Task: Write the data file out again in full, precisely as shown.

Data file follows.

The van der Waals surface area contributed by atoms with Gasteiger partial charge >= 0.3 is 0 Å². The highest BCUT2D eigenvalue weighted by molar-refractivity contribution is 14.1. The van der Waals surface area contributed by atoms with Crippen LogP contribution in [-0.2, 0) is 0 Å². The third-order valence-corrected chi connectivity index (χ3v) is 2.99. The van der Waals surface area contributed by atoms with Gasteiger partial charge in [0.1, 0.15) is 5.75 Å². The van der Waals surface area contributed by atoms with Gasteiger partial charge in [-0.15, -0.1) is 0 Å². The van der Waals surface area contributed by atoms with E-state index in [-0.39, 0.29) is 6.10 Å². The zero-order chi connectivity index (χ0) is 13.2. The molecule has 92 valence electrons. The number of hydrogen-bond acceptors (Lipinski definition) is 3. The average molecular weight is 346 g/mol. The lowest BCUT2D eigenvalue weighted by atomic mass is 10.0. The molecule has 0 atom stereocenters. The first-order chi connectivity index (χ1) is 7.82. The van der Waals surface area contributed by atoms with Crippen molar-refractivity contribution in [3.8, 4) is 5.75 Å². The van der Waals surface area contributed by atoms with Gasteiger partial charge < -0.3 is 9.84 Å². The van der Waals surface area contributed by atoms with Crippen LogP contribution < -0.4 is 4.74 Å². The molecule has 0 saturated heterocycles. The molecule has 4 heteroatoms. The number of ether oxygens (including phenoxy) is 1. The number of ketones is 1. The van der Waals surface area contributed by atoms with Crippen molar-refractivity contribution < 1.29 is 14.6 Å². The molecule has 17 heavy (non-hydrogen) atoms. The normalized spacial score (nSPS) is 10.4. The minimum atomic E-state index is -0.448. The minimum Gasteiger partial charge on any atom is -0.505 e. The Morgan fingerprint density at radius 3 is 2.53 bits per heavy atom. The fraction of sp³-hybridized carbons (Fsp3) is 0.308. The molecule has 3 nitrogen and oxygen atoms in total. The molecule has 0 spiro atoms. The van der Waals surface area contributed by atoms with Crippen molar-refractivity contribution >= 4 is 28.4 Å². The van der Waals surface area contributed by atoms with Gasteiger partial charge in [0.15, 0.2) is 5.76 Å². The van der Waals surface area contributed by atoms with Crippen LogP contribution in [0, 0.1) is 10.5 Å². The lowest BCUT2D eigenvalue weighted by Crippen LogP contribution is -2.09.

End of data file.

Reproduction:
The van der Waals surface area contributed by atoms with Gasteiger partial charge >= 0.3 is 0 Å². The highest BCUT2D eigenvalue weighted by molar-refractivity contribution is 14.1. The van der Waals surface area contributed by atoms with Crippen LogP contribution in [-0.2, 0) is 0 Å². The third-order valence-corrected chi connectivity index (χ3v) is 2.99. The van der Waals surface area contributed by atoms with Gasteiger partial charge in [0.1, 0.15) is 5.75 Å². The van der Waals surface area contributed by atoms with Gasteiger partial charge in [-0.15, -0.1) is 0 Å². The van der Waals surface area contributed by atoms with E-state index in [-0.39, 0.29) is 6.10 Å². The zero-order chi connectivity index (χ0) is 13.2. The molecule has 92 valence electrons. The number of hydrogen-bond acceptors (Lipinski definition) is 3. The average molecular weight is 346 g/mol. The lowest BCUT2D eigenvalue weighted by atomic mass is 10.0. The molecule has 0 atom stereocenters. The first-order chi connectivity index (χ1) is 7.82. The van der Waals surface area contributed by atoms with Crippen molar-refractivity contribution in [3.8, 4) is 5.75 Å². The van der Waals surface area contributed by atoms with Gasteiger partial charge < -0.3 is 9.84 Å². The van der Waals surface area contributed by atoms with Crippen LogP contribution < -0.4 is 4.74 Å². The molecule has 0 saturated heterocycles. The molecule has 4 heteroatoms. The number of ether oxygens (including phenoxy) is 1. The number of ketones is 1. The van der Waals surface area contributed by atoms with Crippen molar-refractivity contribution < 1.29 is 14.6 Å². The molecule has 17 heavy (non-hydrogen) atoms. The normalized spacial score (nSPS) is 10.4. The minimum atomic E-state index is -0.448. The minimum Gasteiger partial charge on any atom is -0.505 e. The Morgan fingerprint density at radius 3 is 2.53 bits per heavy atom. The fraction of sp³-hybridized carbons (Fsp3) is 0.308. The molecule has 3 nitrogen and oxygen atoms in total. The molecule has 0 spiro atoms. The van der Waals surface area contributed by atoms with Crippen molar-refractivity contribution >= 4 is 28.4 Å². The van der Waals surface area contributed by atoms with Gasteiger partial charge in [0.15, 0.2) is 5.76 Å². The van der Waals surface area contributed by atoms with Crippen LogP contribution in [0, 0.1) is 10.5 Å². The lowest BCUT2D eigenvalue weighted by Crippen LogP contribution is -2.09.